There was some excitement (okay, a _lot_ of excitement) visible from the road a few days ago and now the press release is out and an initial court date has happened. What is going on here in our Small, Crime-Free (almost) Southern New England Town with Rural Character?

"Police responding to a call about an overdose at the Pepperell Road residence Sunday found Craig Watson, 25, a Florida resident, lying on a couch, dead, with a belt around his left arm and a hypodermic needle on the floor at his feet, according to court documents."

Oooops. Gotta feel for his relatives, because he sure isn't feeling anything any more. I think that justifies some search, don't you? A judge agreed and issued a search warrant. Good police practice! No rush here; we'll just hang with the body while we fill out all the paperwork so there's no debate about the legitimacy of the search and what we find in the course of it. Oh, and get the dogs while you're at it.

"During a search of the residence with drug sniffing dogs, police found heroin, bags of marijuana, hallucinogenic mushrooms, cash and a number of marijuana pipes, according to court records."

I particularly like that cash got lumped in there with all the illegals. They don't mention, say, bedding, chairs, cheap posters on the wall, the kitchen sink, etc. which presumably they _also_ found. But they did mention the cash. It might make more sense if they mentioned _how much_ cash (presumably an unusual amount).

The article covers the details of the charges for the arrest, what they've been arraigned for, bail, etc. However, All You Need to Know Is: What's everyone in jail for? Violating the Terms of Their Probation! And once again, one of the two guys is Violatin' his Probation.

Need another reason to question the wisdom of living in the suburbs Because It Is Cheap? No? Oh, all right, then.

ETA: Previous arrest information? http://www.wickedlocal.com/concord/archive/x1151540245

How to Apologize

And I'm serious about this. A lot of people don't apologize well. They don't seem to grasp that a good apology is All About the Groveling. But check out these quotes:

http://www.housingwire.com/2008/07/17/jp-morgans-dimon-prime-mortgages-look-terrible/

“Prime looks terrible,” he told analysts on the call. “And we’re sorry, and there’s nothing else we can say.”

“We were wrong, we obviously wish we hadn’t done it,” Dimon told analysts. “We’re very early in the loss curve.”

Hopefully someone has a box of kleenex handy for him. Or maybe a beer. Something for the tears.

oil! Oil! West Texas below $130!

Wow!

Closed at $129.29.

Maybe we'll all survive the heating season after all. That'd be nice.

I mean, it's still $129.29, so if you're hoping the trade-in value of your SUV is going to recover I'm still skeptical.
I have a lot of points on TitleTrader. And TitleTrader can be a little exhausting to try to find something I want (think the most disorganized -- but searchable -- used bookstore, possibly ever). Lately, I've been trying to play to its strengths by treating it as a paperback exchange and getting my genre romance fix there. Unfortunately, I have a nasty habit of buying the authors I really, really like in hardcover (or, lately, kindle) editions. But that still leaves the second tier, like SEP. Or, lately, Nora Roberts.

And, since I know Nora Roberts hangs out online and is a _very nice person_, with a lot of fans, I will not be snarky. Much.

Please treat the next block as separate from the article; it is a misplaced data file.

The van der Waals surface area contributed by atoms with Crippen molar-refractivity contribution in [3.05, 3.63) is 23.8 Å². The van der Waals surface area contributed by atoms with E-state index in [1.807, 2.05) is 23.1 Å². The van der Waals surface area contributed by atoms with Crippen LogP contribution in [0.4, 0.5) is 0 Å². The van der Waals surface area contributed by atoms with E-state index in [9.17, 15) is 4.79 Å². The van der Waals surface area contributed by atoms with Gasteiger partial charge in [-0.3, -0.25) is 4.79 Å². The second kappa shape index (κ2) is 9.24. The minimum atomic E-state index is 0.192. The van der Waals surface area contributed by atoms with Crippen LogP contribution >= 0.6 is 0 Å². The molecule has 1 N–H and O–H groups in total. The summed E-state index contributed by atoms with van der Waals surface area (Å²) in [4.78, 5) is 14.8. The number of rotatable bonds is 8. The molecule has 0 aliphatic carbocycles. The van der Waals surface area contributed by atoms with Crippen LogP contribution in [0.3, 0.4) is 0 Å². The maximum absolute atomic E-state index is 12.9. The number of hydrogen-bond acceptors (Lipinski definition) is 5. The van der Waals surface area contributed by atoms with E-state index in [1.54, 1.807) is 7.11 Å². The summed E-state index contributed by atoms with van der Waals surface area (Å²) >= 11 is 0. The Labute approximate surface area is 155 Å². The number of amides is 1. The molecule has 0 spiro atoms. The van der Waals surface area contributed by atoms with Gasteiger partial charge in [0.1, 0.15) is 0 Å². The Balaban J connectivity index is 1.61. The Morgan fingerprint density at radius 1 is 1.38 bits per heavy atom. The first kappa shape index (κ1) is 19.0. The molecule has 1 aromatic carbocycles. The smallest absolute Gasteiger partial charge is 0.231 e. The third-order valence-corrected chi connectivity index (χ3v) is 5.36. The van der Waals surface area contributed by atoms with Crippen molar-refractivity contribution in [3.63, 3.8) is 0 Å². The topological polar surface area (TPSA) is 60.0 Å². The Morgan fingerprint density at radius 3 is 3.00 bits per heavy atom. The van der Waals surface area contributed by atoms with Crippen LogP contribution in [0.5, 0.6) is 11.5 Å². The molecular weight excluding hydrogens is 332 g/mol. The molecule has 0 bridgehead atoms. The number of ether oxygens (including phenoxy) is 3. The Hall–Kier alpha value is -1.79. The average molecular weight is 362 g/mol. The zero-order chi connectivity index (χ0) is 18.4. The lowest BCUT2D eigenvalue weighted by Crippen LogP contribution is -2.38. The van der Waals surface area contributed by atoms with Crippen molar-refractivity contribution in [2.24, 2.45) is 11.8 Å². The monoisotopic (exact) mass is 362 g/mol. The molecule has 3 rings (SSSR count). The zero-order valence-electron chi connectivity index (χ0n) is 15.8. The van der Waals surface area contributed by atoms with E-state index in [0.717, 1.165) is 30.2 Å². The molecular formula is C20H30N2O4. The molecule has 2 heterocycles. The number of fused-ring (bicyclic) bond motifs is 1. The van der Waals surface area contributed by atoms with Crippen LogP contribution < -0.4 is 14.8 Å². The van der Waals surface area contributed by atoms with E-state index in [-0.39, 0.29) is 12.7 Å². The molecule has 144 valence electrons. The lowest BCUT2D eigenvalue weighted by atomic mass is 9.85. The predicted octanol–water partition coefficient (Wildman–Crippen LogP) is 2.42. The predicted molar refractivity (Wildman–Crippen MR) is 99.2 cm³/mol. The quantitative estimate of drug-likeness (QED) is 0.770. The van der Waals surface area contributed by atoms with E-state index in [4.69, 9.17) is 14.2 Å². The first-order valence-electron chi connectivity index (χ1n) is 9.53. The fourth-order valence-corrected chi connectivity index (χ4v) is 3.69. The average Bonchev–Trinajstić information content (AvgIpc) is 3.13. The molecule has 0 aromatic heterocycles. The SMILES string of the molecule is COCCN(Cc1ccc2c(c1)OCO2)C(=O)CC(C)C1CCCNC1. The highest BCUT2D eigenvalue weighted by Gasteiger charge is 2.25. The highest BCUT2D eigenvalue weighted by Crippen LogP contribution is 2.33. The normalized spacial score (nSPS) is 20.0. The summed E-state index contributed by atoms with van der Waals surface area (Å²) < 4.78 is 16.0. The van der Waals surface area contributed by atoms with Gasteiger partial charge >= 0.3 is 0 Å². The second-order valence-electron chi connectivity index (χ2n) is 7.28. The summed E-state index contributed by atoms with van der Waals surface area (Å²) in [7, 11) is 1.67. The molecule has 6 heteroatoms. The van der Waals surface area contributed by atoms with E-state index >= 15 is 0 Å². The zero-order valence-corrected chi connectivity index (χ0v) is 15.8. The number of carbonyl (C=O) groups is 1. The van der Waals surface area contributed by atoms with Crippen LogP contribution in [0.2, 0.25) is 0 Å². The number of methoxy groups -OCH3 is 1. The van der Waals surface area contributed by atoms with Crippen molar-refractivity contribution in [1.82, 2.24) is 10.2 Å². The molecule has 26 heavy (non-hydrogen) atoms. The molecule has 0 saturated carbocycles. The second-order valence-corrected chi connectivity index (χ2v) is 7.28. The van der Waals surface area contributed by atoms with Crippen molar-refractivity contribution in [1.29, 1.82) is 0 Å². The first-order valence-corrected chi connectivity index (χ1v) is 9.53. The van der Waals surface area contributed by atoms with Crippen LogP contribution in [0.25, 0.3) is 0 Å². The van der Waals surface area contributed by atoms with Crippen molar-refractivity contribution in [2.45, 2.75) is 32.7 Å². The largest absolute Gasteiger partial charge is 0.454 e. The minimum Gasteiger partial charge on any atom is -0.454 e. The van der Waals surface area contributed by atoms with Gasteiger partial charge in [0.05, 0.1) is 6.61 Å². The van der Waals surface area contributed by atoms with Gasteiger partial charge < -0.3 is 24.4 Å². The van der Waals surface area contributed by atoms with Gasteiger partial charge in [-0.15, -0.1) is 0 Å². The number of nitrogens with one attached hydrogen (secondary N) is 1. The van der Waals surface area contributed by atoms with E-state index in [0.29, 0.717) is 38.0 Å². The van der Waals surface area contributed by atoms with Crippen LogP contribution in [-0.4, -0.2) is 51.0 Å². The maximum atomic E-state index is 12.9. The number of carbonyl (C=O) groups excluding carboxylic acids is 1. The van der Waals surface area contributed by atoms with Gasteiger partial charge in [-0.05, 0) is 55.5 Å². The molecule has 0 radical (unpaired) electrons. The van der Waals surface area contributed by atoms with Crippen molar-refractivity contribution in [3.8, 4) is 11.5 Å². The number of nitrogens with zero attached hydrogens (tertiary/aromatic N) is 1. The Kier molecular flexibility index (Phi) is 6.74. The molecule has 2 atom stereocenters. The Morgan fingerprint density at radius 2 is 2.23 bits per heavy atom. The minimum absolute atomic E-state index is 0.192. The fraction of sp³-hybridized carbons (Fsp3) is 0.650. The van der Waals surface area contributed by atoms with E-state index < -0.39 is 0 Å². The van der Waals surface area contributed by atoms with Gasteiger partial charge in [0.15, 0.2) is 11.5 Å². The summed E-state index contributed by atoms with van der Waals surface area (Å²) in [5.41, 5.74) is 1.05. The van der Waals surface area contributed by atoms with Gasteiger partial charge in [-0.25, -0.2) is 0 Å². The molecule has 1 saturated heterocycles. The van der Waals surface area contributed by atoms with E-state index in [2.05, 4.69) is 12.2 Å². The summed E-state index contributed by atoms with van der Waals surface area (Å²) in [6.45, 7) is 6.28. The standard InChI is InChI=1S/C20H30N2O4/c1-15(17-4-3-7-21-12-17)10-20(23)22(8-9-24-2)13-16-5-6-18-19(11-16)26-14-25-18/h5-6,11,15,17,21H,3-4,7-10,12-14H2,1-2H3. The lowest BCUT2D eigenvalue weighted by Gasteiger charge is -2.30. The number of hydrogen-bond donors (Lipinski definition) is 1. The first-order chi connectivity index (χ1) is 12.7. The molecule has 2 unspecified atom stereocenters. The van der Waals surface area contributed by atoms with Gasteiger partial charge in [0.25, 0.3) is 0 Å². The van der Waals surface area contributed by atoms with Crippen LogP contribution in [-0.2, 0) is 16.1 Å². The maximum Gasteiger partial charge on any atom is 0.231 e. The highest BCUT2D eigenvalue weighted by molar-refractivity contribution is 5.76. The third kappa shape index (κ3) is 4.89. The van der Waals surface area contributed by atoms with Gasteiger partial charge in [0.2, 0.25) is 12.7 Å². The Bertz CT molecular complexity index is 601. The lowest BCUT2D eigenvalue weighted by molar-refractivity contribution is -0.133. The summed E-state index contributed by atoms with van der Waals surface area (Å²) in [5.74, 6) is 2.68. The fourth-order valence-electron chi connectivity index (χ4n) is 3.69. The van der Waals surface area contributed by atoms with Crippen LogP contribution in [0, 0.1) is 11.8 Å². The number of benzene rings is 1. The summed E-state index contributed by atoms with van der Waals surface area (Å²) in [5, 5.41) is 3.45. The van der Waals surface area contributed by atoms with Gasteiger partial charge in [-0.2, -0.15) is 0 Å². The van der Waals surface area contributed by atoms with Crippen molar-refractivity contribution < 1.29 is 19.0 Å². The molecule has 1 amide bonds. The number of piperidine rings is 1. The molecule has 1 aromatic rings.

I'm still waiting for book one in the Three Sisters Trilogy, which is about three siblings on an island who have to fulfill a prophecy. In part, I got this because I'm reasonably certain I read something very, very, very like this back in the 1990s, only the siblings owned a bar and I think it was set in Ireland. If you know what I read, I'm mildly curious. In any event, book 2 of the series (_Heaven and Earth_) involves the fiery sister, Ripley, who incarnates Earth (I am not going to ask, so I don't see why you should either) and her romance with Mac, who is a geek boy fascinated by the paranormal. Enough of the plot from book 1 is recapitulated here and there that I didn't feel particularly lost at any point so if you want to read one of these, you shouldn't have any difficulty. There's a really awesome bookstore with a cafe attached. There's a lot of food. There are workout scenes. You know the drill.

Book three (_Face the Fire_) is about the maddeningly calm incarnation of Fire (see? Do Not Ask. She does have red hair, however, which just goes to show that some things are irresistible), and her back-on-again relationship with her teenage/college years lover who (duh) took off for a decade to actually have a life off the island before returning to run the hotel. There's some competition (she owns the cafe bookstore called, believe it or not, Cafe Book). We finally find out who Water is (given that this was all about The Three Sisters, but there are four elements, it was a mildly interesting question). All the real estate gets parceled out (well, except who is going to live in the little yellow cottage *now*, the reader might ask plaintively. Can _I_ rent it for the season?). There are more pets.

Books by Nora Roberts have a certain shape to them. You know everyone, by the end of the trilogy, is probably going to be knocking boots/married/knocked up by the end of it (altho really, where is Mel or Charles or Harrison for Lulu? Hmmm? I mean, the books are about magic. Conjure up someone for Lulu!). And the Big Bad is going to get its ass handed to it in some extremely picturesque way.

So. If you're in the mood, these are reasonable choices. But if you're scratching your head trying to figure out the appeal, I'm probably the wrong person to ask. You might, however, notice that every other woman on the plane is probably reading the latest from La Nora. Or something from the backlist. Or whatever.